Lightning round presentations
12:30 PM - 1:00 PM Wed
Co-authors: Nicholas Danz, Reed Schwarting, and Kelly Beaster, UW-Superior
Title: Coastal wetland plant community responses to record-high Lake Superior water levels: An Allouez Bay case study
Abstract: Wetland plant communities at Allouez Bay, a coastal wetland marsh, were characterized six times over years 2011 - 2020, a period of progressively increasing Lake Superior water levels that reached record highs in 2017 and 2019. Here, we present findings to better understand plant community responses to rising water. Vegetation was sampled in 1 m2 quadrats along three replicate transects placed perpendicular to the shoreline that passed through three vegetation zones (submersed, emergent, and wet meadow). Along each transect, five evenly-spaced sampling points per vegetation zone were defined in each year of monitoring (15 sampling points per transect). During our six sampling campaigns, we encountered eighty-four vascular plant species, seven of which were non-native. Except for reductions in total plant cover in the wet meadow zone in later years, emergent and wet meadow plant communities were only moderately affected by rising water. Percent cover of non-native species did not increase in a clear pattern. Aquatic vegetation in the submersed zone was most affected by rising water. Submerged zone richness declined from sixteen plant species in 2011 to zero in 2020. Temporal composition changes were predominately driven by species turnover in the submersed vegetation zone, whereby floating aquatic species were replaced by non-floating species from 2011 to 2017, and an absence of aquatic vegetation along research transects in 2020. Tracking regeneration of aquatic vegetation is a focus of future research as unknown effects from prolonged exposure to record-high water levels may affect natural regenerative processes at Allouez Bay and potentially at other lacustrine Great Lakes wetlands throughout the basin.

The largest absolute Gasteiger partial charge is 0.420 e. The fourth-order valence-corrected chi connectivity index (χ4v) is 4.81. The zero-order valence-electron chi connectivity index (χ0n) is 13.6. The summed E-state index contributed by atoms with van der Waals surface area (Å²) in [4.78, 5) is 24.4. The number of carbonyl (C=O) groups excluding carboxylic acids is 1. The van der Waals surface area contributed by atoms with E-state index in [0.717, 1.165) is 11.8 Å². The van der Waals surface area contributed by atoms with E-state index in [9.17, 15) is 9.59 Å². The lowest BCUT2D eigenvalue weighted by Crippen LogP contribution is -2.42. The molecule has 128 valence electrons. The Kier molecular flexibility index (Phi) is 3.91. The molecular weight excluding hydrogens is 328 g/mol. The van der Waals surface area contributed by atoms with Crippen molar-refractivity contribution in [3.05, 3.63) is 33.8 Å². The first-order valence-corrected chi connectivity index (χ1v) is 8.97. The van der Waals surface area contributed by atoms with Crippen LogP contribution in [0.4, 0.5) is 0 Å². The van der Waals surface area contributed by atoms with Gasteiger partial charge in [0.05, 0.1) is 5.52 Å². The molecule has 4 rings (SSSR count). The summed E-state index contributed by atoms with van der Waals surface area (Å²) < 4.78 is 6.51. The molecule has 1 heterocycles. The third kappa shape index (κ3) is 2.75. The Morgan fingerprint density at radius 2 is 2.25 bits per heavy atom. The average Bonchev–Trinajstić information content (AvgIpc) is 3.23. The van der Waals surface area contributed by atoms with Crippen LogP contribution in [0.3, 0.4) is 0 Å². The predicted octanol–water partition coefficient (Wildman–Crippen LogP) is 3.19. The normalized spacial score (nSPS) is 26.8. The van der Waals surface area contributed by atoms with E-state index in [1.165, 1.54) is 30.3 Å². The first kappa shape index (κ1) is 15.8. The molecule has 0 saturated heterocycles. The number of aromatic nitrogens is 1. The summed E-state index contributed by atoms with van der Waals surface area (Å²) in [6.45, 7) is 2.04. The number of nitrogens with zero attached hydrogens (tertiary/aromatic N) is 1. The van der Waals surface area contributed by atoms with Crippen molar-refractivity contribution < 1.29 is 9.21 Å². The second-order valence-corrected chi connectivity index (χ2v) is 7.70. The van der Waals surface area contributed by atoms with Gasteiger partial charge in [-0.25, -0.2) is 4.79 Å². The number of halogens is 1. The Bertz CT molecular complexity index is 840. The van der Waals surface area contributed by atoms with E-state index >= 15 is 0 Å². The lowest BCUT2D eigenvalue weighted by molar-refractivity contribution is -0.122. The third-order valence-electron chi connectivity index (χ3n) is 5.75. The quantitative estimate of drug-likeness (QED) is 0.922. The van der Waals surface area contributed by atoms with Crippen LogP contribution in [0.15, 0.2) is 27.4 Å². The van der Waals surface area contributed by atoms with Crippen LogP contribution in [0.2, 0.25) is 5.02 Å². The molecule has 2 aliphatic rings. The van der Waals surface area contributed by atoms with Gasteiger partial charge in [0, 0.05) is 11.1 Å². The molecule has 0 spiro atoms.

Bio: Dr. Jeremy Hartsock is an associate researcher with the Lake Superior Research Institute at UW-Superior. His research is focused on monitoring coastal wetland vegetation associated with Lake Superior and Lake Michigan for the USEPA Coastal Wetland Monitoring Program.